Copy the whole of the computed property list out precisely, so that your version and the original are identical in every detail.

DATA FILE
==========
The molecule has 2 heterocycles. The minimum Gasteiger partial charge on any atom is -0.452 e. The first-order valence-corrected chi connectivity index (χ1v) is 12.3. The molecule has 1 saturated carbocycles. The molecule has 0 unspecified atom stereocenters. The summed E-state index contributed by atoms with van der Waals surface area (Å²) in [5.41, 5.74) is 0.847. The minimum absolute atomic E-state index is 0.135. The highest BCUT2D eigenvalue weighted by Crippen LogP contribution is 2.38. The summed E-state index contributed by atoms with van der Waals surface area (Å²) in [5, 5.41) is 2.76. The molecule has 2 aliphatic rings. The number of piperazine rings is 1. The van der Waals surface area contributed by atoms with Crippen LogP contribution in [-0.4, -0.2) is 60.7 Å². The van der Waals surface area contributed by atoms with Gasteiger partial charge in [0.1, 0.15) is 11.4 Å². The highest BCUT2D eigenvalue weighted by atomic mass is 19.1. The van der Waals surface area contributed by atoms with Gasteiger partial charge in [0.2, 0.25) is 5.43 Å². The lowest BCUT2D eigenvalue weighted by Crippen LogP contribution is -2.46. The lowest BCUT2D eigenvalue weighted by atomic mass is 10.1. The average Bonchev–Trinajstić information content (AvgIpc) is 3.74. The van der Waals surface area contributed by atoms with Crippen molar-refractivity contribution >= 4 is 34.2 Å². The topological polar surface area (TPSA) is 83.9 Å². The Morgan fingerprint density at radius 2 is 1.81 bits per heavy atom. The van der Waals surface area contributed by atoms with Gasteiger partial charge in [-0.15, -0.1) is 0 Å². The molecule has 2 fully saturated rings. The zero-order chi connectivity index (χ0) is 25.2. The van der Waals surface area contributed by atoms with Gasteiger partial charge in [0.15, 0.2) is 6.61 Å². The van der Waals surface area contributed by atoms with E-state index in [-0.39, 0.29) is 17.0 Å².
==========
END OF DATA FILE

The molecule has 2 heterocycles. The minimum Gasteiger partial charge on any atom is -0.452 e. The first-order valence-corrected chi connectivity index (χ1v) is 12.3. The molecule has 1 saturated carbocycles. The molecule has 0 unspecified atom stereocenters. The summed E-state index contributed by atoms with van der Waals surface area (Å²) in [5.41, 5.74) is 0.847. The minimum absolute atomic E-state index is 0.135. The highest BCUT2D eigenvalue weighted by Crippen LogP contribution is 2.38. The summed E-state index contributed by atoms with van der Waals surface area (Å²) in [5, 5.41) is 2.76. The molecule has 2 aliphatic rings. The number of piperazine rings is 1. The van der Waals surface area contributed by atoms with Crippen LogP contribution in [-0.4, -0.2) is 60.7 Å². The van der Waals surface area contributed by atoms with Gasteiger partial charge in [0.1, 0.15) is 11.4 Å². The highest BCUT2D eigenvalue weighted by atomic mass is 19.1. The van der Waals surface area contributed by atoms with Gasteiger partial charge in [0.2, 0.25) is 5.43 Å². The lowest BCUT2D eigenvalue weighted by Crippen LogP contribution is -2.46. The lowest BCUT2D eigenvalue weighted by atomic mass is 10.1. The average Bonchev–Trinajstić information content (AvgIpc) is 3.74. The van der Waals surface area contributed by atoms with Crippen molar-refractivity contribution >= 4 is 34.2 Å². The topological polar surface area (TPSA) is 83.9 Å². The Morgan fingerprint density at radius 2 is 1.81 bits per heavy atom. The van der Waals surface area contributed by atoms with Gasteiger partial charge in [-0.15, -0.1) is 0 Å². The molecule has 2 fully saturated rings. The zero-order chi connectivity index (χ0) is 25.2. The van der Waals surface area contributed by atoms with Gasteiger partial charge in [0.15, 0.2) is 6.61 Å². The van der Waals surface area contributed by atoms with E-state index in [-0.39, 0.29) is 17.0 Å².